Spike TV Gets in the Game
Posted by jgaudiosi :: Hollywood & Video Games
Spike TV is the latest network to jump on the bandwagon of popular WWII videogames. The network has teamed up with Activision, Best Buy and Gamespot.com for a new reality show competition that will air as part of "Game Head." The competition will allow 16 gamers to compete in a real boot camp to promote "Call of Duty 3." The winner of the competition will win VIP tickets to the Spike TV VGAs, a home entertainment system from Best Buy and a trip for two to Normandy, France. Last year, the History Channel worked with TV production house Foglight Entertainment to create a two-hour documentary that was shot in Normandy starring actor Ron Livingston ("Band of Brothers"). That show, which aired in two parts, used Ubisoft's "Brothers In Arms" videogame to tell the true story of the soldiers of the 502nd.
WWII remains a popular videogame genre, more so than any other war. There are three major franchises covering the war from Electronic Arts' "Medal of Honor," to Ubisoft's "Brothers In Arms" and Activision's "Call of Duty." All three of these franchises are heading to next generation consoles, with "Call of Duty 2" ranking as the best-selling Xbox 360 game since launch.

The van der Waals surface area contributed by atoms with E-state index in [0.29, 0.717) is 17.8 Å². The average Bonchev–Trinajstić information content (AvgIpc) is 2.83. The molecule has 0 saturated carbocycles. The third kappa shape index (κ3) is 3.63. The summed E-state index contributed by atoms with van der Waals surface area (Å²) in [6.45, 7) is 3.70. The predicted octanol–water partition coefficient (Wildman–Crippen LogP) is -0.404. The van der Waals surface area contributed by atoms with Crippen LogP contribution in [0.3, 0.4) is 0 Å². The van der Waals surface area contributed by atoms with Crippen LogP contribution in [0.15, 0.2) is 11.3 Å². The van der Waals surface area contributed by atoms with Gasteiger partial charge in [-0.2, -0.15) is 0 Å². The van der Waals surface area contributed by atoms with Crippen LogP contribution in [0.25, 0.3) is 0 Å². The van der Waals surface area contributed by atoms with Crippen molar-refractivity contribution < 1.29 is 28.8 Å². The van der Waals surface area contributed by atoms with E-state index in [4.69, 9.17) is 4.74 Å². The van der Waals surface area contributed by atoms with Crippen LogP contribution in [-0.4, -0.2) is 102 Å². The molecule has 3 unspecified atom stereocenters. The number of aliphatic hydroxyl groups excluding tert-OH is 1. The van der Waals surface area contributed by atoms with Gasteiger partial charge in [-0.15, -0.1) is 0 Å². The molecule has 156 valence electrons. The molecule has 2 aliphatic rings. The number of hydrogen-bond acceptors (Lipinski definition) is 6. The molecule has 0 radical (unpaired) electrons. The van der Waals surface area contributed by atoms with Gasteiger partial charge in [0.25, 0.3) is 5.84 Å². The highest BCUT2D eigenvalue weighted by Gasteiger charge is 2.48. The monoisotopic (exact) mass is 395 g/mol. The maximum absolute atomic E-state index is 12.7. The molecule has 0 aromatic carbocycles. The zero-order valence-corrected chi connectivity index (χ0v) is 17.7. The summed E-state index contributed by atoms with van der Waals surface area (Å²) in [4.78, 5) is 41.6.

There are plenty of opportunities to blend videogames with both reality show concepts and with WWII games. The boot camp aspect of the Spike TV show is a variation on the popular reality show concepts that are out there. It's always entertaining to see how gamers that are good with a controller react when challenged to do the real activity in the real world. There are certainly a lot of different directions this type of program could go.
The largest influx of videogame coverage is coming from professional gamers. DirecTV airs its recently taped videogame competition on September 8 and is heavily promoting it on air. It's the first of three competitions for this year that will lead to a full season next year. Other networks like USA and GamePlay HD will feature videogame coverage throughout the year. I was able to watch some of GamePlay's recent "Project Gotham Racing 3 Championship" in HD and the coverage was just like watching a real race. It's HD gaming that will turn videogame programming into a true spectator event. And those producers who are able to dream up new ideas or partner with the right game companies will profit going forward, as more mainstream people play games in their free time.